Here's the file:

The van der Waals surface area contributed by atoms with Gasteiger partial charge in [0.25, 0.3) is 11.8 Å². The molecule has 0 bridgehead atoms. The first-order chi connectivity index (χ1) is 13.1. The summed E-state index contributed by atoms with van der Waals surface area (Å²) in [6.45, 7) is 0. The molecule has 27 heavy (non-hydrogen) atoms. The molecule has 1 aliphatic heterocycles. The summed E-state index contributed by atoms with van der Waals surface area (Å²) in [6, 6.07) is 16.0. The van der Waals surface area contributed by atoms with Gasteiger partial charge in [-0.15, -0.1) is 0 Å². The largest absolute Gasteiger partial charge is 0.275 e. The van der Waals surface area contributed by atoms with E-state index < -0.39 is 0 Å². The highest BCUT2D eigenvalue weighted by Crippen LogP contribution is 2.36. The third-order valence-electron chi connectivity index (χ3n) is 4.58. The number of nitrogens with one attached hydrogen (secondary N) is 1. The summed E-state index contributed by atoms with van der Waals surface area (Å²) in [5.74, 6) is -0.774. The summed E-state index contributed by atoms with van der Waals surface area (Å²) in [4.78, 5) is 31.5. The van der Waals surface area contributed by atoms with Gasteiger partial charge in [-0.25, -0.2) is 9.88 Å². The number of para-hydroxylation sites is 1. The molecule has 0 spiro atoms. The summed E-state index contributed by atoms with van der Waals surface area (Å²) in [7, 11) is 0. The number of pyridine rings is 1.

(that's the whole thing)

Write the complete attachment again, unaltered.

The van der Waals surface area contributed by atoms with Gasteiger partial charge in [0.25, 0.3) is 11.8 Å². The molecule has 0 bridgehead atoms. The first-order chi connectivity index (χ1) is 13.1. The summed E-state index contributed by atoms with van der Waals surface area (Å²) in [6.45, 7) is 0. The molecule has 27 heavy (non-hydrogen) atoms. The molecule has 1 aliphatic heterocycles. The summed E-state index contributed by atoms with van der Waals surface area (Å²) in [6, 6.07) is 16.0. The van der Waals surface area contributed by atoms with Gasteiger partial charge in [-0.15, -0.1) is 0 Å². The largest absolute Gasteiger partial charge is 0.275 e. The van der Waals surface area contributed by atoms with E-state index < -0.39 is 0 Å². The highest BCUT2D eigenvalue weighted by Crippen LogP contribution is 2.36. The third-order valence-electron chi connectivity index (χ3n) is 4.58. The number of nitrogens with one attached hydrogen (secondary N) is 1. The summed E-state index contributed by atoms with van der Waals surface area (Å²) in [5.74, 6) is -0.774. The summed E-state index contributed by atoms with van der Waals surface area (Å²) in [4.78, 5) is 31.5. The van der Waals surface area contributed by atoms with Gasteiger partial charge in [-0.25, -0.2) is 9.88 Å². The number of para-hydroxylation sites is 1. The molecule has 0 spiro atoms. The summed E-state index contributed by atoms with van der Waals surface area (Å²) in [7, 11) is 0. The number of pyridine rings is 1.